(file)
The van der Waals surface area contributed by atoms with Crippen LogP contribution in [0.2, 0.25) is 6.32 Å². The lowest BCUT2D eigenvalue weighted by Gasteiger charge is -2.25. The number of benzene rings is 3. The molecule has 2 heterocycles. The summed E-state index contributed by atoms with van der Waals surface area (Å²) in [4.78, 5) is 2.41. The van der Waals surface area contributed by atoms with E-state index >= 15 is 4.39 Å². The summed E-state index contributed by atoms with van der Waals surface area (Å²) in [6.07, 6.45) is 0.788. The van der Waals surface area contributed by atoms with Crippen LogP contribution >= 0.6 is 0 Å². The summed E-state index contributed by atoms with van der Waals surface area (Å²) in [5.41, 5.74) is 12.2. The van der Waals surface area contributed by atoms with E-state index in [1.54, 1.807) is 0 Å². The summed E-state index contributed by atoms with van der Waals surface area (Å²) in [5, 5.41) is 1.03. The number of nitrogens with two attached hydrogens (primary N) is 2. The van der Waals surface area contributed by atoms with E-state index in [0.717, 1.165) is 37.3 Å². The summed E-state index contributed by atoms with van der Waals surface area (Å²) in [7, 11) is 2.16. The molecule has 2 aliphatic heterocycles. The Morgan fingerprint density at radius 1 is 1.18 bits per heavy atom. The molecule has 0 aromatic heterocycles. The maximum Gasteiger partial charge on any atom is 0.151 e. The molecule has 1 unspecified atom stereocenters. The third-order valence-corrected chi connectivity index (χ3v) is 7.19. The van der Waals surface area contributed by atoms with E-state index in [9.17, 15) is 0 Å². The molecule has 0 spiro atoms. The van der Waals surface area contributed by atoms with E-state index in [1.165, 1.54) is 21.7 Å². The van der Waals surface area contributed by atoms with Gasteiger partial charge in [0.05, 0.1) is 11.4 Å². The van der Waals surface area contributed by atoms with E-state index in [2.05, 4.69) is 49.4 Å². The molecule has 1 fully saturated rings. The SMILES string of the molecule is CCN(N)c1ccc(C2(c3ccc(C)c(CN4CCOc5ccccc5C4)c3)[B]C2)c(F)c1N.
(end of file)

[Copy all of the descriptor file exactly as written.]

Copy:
The van der Waals surface area contributed by atoms with Crippen LogP contribution in [0.2, 0.25) is 6.32 Å². The lowest BCUT2D eigenvalue weighted by Gasteiger charge is -2.25. The number of benzene rings is 3. The molecule has 2 heterocycles. The summed E-state index contributed by atoms with van der Waals surface area (Å²) in [4.78, 5) is 2.41. The van der Waals surface area contributed by atoms with E-state index >= 15 is 4.39 Å². The summed E-state index contributed by atoms with van der Waals surface area (Å²) in [6.07, 6.45) is 0.788. The van der Waals surface area contributed by atoms with Crippen LogP contribution >= 0.6 is 0 Å². The summed E-state index contributed by atoms with van der Waals surface area (Å²) in [5.41, 5.74) is 12.2. The van der Waals surface area contributed by atoms with E-state index in [1.54, 1.807) is 0 Å². The summed E-state index contributed by atoms with van der Waals surface area (Å²) in [5, 5.41) is 1.03. The number of nitrogens with two attached hydrogens (primary N) is 2. The van der Waals surface area contributed by atoms with E-state index in [0.717, 1.165) is 37.3 Å². The summed E-state index contributed by atoms with van der Waals surface area (Å²) in [7, 11) is 2.16. The molecule has 2 aliphatic heterocycles. The Morgan fingerprint density at radius 1 is 1.18 bits per heavy atom. The molecule has 0 aromatic heterocycles. The maximum Gasteiger partial charge on any atom is 0.151 e. The molecule has 1 unspecified atom stereocenters. The third-order valence-corrected chi connectivity index (χ3v) is 7.19. The van der Waals surface area contributed by atoms with E-state index in [9.17, 15) is 0 Å². The molecule has 0 spiro atoms. The van der Waals surface area contributed by atoms with E-state index in [1.165, 1.54) is 21.7 Å². The van der Waals surface area contributed by atoms with Gasteiger partial charge in [0.05, 0.1) is 11.4 Å². The van der Waals surface area contributed by atoms with E-state index in [2.05, 4.69) is 49.4 Å². The molecule has 1 fully saturated rings. The SMILES string of the molecule is CCN(N)c1ccc(C2(c3ccc(C)c(CN4CCOc5ccccc5C4)c3)[B]C2)c(F)c1N.